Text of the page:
Fibonacci’s Fountain

Fibonacci’s name is known to almost every high-school kid today. However, he was not very well known in his day. In the 15th century A.D., when he lived, he was regarded as a lunatic who found strange relationships between numbers and created series that were of no use to the people of his time. Though it would be harsh to call him a lunatic, that was how most people of his time saw him.

Over the past 500 years, our views of mathematics have changed and mathematicians have discovered the value of Fibonacci’s works. Fibonacci is best known for the series named after him. The Fibonacci series is a semi-infinite series, beginning with two 1’s, in which each subsequent term is the sum of the two terms preceding it. Thus, the series runs as follows:

1, 1, 2, 3, 5, 8, 13, 21, 34, 55, 89, 144, 233, 377, 610,………..

Although Fibonacci created many such number series and has other mathematical feats to his credit, this particular series is much more popular than most of the others. This popularity is not without reason; read on to discover….

At a glance, the above series looks like a few numbers written without any specific order. On closer inspection, we discover that from the third term onwards, each term is the sum of the two preceding terms. This is not the only feature of the series, there is a lot more than meets the eye. The Fibonacci series turns up in places where one would least expect it, in mathematical models which have nothing to do with the series in question, popular art and even in Nature!

Lets start with a simple mathematical example. Consider a cute little animal whose name we don’t know. Let us call it X. Now, suppose there are two types of the animal X. They are A and B. The only difference between A and B is that on reproduction, A gives B, while B gives one A and one B. In the next step, the reproduction occurs according to the same rules, and so on generation after generation. The set of tuples below illustrate the process described above.


If you look carefully, you can see that the population of each generation increases according to the corresponding terms of the Fibonacci series. If this process is followed indefinitely, it will continue to give the terms faithfully. This mathematical model was devised to simulate the reproduction behaviour of two different kinds of rabbit, and the researchers were stunned at this queer result, which was closely matched even in the real rabbits they were experimenting with!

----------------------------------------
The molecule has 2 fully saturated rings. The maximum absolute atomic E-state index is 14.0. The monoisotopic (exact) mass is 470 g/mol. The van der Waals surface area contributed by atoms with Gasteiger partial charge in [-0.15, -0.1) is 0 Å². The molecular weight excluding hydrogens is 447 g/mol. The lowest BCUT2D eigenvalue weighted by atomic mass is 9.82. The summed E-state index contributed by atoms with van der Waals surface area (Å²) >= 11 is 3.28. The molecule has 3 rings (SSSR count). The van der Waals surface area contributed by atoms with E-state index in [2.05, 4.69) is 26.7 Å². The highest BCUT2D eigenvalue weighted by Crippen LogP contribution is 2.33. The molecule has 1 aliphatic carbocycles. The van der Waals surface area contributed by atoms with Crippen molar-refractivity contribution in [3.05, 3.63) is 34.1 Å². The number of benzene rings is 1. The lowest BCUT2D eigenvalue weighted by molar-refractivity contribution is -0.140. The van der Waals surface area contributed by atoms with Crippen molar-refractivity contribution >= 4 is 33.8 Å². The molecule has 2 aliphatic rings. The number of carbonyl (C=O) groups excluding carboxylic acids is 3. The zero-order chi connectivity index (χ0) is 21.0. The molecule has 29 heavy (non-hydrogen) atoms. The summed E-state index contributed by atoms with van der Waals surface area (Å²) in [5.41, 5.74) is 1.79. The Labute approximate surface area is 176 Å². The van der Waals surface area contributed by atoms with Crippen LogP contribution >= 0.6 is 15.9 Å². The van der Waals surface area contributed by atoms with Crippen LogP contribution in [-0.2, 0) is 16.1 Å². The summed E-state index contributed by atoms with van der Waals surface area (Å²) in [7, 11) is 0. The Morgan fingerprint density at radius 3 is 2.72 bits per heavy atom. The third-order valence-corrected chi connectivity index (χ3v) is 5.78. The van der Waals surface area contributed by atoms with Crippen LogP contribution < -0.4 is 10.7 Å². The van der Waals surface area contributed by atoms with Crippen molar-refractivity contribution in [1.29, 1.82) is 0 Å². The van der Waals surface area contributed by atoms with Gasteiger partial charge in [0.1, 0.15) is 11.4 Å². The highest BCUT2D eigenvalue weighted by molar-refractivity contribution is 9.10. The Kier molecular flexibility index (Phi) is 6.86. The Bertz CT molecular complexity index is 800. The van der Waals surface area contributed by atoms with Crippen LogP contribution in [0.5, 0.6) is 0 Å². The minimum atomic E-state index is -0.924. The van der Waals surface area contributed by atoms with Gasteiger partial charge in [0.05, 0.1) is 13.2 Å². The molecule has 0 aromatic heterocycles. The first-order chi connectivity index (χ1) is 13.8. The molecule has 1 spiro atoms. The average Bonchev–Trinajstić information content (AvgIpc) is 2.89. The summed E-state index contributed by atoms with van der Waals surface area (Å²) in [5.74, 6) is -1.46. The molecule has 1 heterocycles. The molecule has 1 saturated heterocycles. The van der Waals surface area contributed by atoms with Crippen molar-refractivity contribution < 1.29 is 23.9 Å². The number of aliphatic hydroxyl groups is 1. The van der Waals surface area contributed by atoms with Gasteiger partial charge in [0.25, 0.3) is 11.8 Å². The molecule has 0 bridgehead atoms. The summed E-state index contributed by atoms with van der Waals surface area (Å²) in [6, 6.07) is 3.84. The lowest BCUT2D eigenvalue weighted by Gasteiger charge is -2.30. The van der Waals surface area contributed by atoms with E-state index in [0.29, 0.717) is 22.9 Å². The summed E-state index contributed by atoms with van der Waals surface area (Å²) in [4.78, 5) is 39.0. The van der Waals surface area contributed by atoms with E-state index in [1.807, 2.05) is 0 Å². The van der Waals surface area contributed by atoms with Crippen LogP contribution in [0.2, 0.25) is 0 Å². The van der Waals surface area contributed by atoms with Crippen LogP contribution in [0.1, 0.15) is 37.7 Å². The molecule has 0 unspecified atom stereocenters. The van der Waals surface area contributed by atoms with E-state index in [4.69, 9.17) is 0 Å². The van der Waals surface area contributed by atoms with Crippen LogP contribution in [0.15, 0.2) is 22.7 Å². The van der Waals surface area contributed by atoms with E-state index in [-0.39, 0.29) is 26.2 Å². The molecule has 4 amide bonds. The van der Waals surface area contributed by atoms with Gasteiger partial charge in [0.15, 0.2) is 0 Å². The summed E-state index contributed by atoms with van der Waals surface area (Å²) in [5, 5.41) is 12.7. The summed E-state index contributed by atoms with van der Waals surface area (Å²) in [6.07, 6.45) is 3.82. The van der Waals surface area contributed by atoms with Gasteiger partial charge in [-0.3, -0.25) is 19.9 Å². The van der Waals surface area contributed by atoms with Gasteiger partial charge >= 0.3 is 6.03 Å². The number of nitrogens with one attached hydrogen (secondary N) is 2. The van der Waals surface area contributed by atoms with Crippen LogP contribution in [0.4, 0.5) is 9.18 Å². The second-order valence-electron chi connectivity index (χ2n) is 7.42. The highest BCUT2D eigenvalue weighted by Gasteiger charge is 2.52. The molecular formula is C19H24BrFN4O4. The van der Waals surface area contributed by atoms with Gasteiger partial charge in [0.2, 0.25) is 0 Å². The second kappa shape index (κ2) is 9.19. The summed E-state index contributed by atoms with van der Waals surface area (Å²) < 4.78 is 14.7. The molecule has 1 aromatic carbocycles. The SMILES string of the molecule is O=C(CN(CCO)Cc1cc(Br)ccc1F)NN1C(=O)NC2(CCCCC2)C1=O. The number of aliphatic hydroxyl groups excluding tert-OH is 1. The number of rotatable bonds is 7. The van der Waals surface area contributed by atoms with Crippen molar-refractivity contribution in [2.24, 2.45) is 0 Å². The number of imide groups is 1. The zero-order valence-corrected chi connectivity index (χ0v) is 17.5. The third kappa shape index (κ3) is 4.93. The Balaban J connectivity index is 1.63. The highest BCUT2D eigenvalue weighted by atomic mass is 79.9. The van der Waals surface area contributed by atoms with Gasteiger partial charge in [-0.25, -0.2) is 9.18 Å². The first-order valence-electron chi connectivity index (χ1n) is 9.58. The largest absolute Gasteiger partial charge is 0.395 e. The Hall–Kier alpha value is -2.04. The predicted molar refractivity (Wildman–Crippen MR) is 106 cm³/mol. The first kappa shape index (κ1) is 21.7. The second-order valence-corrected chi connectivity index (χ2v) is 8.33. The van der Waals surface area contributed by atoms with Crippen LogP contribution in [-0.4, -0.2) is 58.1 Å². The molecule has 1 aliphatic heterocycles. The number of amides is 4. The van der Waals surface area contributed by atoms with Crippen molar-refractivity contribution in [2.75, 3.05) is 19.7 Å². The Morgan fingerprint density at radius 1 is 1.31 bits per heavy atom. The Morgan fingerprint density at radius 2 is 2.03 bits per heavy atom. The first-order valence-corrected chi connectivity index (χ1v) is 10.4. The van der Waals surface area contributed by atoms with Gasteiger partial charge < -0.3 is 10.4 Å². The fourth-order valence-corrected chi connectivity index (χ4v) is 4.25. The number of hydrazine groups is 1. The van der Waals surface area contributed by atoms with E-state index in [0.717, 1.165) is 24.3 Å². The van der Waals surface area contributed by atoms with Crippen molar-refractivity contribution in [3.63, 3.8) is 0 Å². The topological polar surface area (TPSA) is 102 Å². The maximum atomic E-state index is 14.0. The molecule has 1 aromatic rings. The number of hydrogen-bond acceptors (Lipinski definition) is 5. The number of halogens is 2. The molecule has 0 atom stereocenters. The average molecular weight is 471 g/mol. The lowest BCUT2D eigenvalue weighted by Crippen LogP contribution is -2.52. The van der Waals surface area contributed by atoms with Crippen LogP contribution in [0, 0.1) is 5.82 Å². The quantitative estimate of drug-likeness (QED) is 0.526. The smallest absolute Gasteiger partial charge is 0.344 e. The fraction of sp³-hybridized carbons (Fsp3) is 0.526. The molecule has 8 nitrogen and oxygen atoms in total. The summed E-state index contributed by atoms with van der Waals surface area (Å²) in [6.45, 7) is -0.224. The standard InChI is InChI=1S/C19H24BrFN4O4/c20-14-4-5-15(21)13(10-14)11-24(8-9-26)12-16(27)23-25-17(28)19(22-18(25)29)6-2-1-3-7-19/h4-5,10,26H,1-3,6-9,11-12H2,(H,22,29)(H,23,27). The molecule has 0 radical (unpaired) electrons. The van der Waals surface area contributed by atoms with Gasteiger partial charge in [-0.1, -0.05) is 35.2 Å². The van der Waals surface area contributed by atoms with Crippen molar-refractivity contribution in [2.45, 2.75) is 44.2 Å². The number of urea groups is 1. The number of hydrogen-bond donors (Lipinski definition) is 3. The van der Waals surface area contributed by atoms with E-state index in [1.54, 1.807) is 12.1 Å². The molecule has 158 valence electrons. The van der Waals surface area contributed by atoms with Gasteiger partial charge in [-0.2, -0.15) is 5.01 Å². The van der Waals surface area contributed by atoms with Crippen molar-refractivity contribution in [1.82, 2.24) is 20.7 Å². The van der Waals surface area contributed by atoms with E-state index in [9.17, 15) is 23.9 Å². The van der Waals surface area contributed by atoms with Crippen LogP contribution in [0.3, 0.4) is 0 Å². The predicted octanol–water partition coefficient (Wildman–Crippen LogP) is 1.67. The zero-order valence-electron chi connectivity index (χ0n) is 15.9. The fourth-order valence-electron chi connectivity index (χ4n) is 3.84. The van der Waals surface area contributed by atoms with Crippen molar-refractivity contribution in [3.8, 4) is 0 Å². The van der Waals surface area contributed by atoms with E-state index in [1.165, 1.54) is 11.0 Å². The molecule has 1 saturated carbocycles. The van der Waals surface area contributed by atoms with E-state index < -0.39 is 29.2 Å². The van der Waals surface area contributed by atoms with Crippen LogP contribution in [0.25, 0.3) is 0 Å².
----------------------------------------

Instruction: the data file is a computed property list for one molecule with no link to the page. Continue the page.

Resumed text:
The numbers that appear in the Fibonacci series have also been observed in Nature. In the sunflower, the structures within the dark centre of the flower are arranged in opposing spirals. It has been found that on following any spiral the number of structures encountered is always a number that appears in the Fibonacci series. It is usually 21 in the smallest flowers, 34 in the larger ones and 55 in the largest examples of the species.

There is yet another profound manifestation of this series. This is seen in both Nature and popular art. Mathematicians investigating the mysterious properties of the Fibonacci series, found that as we move on towards a very large number of terms, each term of the series bears a ratio to the preceding term that converges to a specific value as the number of terms approaches infinity. This value, known as the ‘Golden Ratio’, is a rational number and is approximately equal to 1.618. This ratio pops up in all kinds of strange places, which have puzzled mathematicians and scientists. It has been seen that in ancient architecture, most of the rectangular rooms had the ratio of their length to breadth as 1.618. Even today, in several art galleries it is seen that unintentionally, solely for aesthetic appeal an artist has drawn figures with the Golden Ratio prevailing between the dimensions of the figures.

Even Mother Nature has a strange attraction towards the Golden Ratio. Studying the spirals on a mollusc shell, marine biologists found that on any shell and at any position if a straight line were drawn from the centre of the shell to its periphery, the distance traversed between two successive intersections with the spiral always maintain the ratio of 1.618 irrespective of the species of the mollusc and its size.

There are many more instances of this series in several unrelated areas and it would fill a great volume to write about them all. One wonders if Fibonacci himself was aware of these facts surrounding his series. Even if he did, his secret shall remain with him. Now one can only try to unravel the peculiar relationship between Fibonacci’s series, the Golden Ratio, and Mother Nature.

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